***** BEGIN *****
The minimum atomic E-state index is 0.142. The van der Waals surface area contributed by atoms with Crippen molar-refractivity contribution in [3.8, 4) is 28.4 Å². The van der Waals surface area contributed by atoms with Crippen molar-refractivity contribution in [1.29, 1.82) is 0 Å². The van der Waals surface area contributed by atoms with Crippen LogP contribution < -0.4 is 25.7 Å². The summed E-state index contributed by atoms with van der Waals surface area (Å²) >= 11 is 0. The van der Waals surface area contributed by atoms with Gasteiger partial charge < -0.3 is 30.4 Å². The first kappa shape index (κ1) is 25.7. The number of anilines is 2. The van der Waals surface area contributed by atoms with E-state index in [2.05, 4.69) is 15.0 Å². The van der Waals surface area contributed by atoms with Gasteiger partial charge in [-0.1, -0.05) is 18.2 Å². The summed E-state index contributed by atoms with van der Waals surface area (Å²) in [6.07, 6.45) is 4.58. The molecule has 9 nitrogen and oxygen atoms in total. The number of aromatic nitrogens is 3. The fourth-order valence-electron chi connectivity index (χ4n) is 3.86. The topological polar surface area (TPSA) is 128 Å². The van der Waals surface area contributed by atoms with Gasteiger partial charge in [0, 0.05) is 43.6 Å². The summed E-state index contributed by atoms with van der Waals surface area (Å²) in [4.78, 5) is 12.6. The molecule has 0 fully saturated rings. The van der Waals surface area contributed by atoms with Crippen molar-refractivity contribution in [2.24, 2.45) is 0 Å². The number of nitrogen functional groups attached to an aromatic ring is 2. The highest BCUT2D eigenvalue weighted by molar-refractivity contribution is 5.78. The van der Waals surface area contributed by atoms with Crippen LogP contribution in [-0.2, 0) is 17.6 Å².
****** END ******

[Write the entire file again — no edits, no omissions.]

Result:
The minimum atomic E-state index is 0.142. The van der Waals surface area contributed by atoms with Crippen molar-refractivity contribution in [3.8, 4) is 28.4 Å². The van der Waals surface area contributed by atoms with Crippen molar-refractivity contribution in [1.29, 1.82) is 0 Å². The van der Waals surface area contributed by atoms with Crippen LogP contribution < -0.4 is 25.7 Å². The summed E-state index contributed by atoms with van der Waals surface area (Å²) >= 11 is 0. The van der Waals surface area contributed by atoms with Gasteiger partial charge < -0.3 is 30.4 Å². The first kappa shape index (κ1) is 25.7. The number of anilines is 2. The van der Waals surface area contributed by atoms with E-state index in [2.05, 4.69) is 15.0 Å². The van der Waals surface area contributed by atoms with Gasteiger partial charge in [-0.1, -0.05) is 18.2 Å². The summed E-state index contributed by atoms with van der Waals surface area (Å²) in [6.07, 6.45) is 4.58. The molecule has 9 nitrogen and oxygen atoms in total. The number of aromatic nitrogens is 3. The fourth-order valence-electron chi connectivity index (χ4n) is 3.86. The topological polar surface area (TPSA) is 128 Å². The van der Waals surface area contributed by atoms with Gasteiger partial charge in [0, 0.05) is 43.6 Å². The summed E-state index contributed by atoms with van der Waals surface area (Å²) in [4.78, 5) is 12.6. The molecule has 0 fully saturated rings. The van der Waals surface area contributed by atoms with Crippen molar-refractivity contribution in [2.24, 2.45) is 0 Å². The number of nitrogen functional groups attached to an aromatic ring is 2. The highest BCUT2D eigenvalue weighted by molar-refractivity contribution is 5.78. The van der Waals surface area contributed by atoms with Crippen LogP contribution in [-0.2, 0) is 17.6 Å².